The halting state-federal effort to restore the Everglades has taken a positive turn. Congress authorized $142 million for the project next year, clearing the way for new construction that will vastly improve water flow into the River of Grass. And Gov. Rick Scott has reversed course and proposed a more serious starting point for state funding next year. This new spending does not entirely make up for recent cuts, especially at the state level. But it strengthens the federal-state partnership at a critical time.
Florida Democratic Sen. Bill Nelson and Republican Rep. C.W. Bill Young of Indian Shores held a teleconference with reporters Wednesday to hail the bipartisan effort that netted the Everglades significant money for next year. Two-thirds of the federal money will go toward rehabilitating the Everglades itself; another $46 million will be spent cleaning up the Kissimmee River, the upland watershed that flows slowly south toward the Everglades and Florida Bay.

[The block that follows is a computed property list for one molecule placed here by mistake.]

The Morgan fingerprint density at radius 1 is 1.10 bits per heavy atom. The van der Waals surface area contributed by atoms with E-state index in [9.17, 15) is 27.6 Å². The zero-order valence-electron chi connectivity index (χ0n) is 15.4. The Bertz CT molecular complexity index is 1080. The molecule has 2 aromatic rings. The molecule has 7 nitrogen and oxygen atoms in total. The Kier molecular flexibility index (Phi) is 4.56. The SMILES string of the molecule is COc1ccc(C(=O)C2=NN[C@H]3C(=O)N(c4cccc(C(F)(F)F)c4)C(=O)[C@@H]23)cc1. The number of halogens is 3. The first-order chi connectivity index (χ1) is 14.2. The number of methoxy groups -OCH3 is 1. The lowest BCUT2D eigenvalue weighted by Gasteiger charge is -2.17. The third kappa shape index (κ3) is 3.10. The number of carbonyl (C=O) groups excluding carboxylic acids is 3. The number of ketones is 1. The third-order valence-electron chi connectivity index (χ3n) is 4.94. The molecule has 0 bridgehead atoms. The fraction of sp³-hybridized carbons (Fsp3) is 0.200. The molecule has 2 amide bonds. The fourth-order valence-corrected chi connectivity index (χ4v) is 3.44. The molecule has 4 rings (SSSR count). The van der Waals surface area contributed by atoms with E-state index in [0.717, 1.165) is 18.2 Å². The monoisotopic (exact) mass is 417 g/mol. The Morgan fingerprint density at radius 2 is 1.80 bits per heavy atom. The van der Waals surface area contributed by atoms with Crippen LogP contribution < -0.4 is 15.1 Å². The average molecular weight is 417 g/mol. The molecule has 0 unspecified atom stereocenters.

Coming at a time when Congress is looking to make major, long-term cuts to domestic spending, the Everglades appropriations represents a victory for Florida. Even more important, the plan lays the groundwork for major capital projects that would help restore the natural water flow through the Everglades basin. The measure authorizes further construction of bridging along Tamiami Trail. One mile of the surface highway is currently being replaced with an elevated road. By expanding the bridges for another 5.5 miles, authorities will bring more fresh water south, improving water quality and the habitat that both humankind and wildlife depend on.
Glades supporters will still need to secure future funding to actually construct the Tamiami bridge expansion. But this year's congressional authorization gets the ball rolling. And Florida's congressional delegation should find it easier in Washington if Scott maintains his newfound commitment to the restoration plan.
The governor deserves credit for proposing $40 million for the Everglades in next year's budget. That's more than double what he proposed this year. But the amount is still woefully short, especially given how Scott and the Legislature slashed funding for the local water management districts, which finance many water supply and conservation projects. The governor will need to demonstrate that he grasps the importance of a watershed that provides drinking water and jobs to millions of Floridians. If Washington sees that the state is seriously committed to cleaning up the Everglades, it will have more incentive to do its part as well.